Campbell River mayor takes his mortality to heart

The mayor says he came face to face with his “mortality” in 2007 when a virus attacked his heart

Mayor Walter Jakeway, the changed man, wants city council to allocate $10,000 a month to the local food bank from October through January.

That’s what happens when a matter of fact technocrat suffers a near fatal heart infection, goes under the surgeon’s knife on the operating table and emerges a changed man.

Jakeway, who invited a homeless First Nations man to live in his basement for four months this year, also wants the city to build a homeless shelter and a new SPCA shelter.

The mayor says he came face to face with his “mortality” in 2007 when a virus attacked his heart. “I was two months from dead. I had a six and a half hour heart operation. My life changed totally,” Jakeway says.

“My values changed. Now I have a soft spot for homeless people and animals.

“When I became mayor I put myself on the homeless coalition. I’m a big supporter of the Salvation Army and the Radiant Life Church that feed people every day.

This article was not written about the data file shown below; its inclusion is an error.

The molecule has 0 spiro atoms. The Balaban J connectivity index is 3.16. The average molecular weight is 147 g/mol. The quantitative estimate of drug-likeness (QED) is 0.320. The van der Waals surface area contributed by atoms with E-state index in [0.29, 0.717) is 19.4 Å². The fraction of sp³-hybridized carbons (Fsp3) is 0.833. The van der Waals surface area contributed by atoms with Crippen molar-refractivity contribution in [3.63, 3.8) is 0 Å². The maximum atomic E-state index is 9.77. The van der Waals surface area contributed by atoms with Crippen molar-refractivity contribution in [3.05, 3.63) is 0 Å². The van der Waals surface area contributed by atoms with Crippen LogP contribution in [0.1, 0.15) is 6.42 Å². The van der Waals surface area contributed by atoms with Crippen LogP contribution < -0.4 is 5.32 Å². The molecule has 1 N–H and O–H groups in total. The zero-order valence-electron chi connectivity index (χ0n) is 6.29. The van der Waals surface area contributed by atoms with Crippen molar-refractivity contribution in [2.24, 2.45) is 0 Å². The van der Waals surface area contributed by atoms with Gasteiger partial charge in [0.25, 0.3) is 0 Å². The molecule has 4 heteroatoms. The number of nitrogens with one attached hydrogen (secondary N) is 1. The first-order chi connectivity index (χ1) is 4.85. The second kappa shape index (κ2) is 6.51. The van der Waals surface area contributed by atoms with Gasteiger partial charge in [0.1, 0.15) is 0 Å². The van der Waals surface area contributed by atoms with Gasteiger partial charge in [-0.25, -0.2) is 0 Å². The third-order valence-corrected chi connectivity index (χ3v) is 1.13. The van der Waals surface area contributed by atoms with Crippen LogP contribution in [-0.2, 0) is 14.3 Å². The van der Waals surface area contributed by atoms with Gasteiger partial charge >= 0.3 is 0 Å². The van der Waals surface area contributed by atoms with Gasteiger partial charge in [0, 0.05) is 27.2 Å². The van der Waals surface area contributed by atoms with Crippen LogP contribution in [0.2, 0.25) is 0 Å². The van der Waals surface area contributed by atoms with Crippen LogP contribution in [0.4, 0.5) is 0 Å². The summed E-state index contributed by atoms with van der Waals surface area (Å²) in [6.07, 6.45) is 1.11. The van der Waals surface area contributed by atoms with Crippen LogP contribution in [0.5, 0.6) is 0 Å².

“When you are lying there (on the operating table) you ask yourself what is really important in this life. Is money truly the most important thing in this world?

“No, it is not.

“I have been well blessed. It’s my responsibility to help people who aren’t so well blessed.”

Jakeway says the world of black and white realities now has a lot of grey in it. “People in this building think Walter only knows black and white. Walter knows grey. You’ve got to have the milk of human kindness.”

The mayor believes the city’s annual casino revenues from the provincial gaming branch, about $700,000, should be earmarked for social policy (“people”) initiatives such as the building of a homeless shelter and a new SPCA facility.

Are these lofty social goals achievable? “If city council will agree with me,” the mayor says.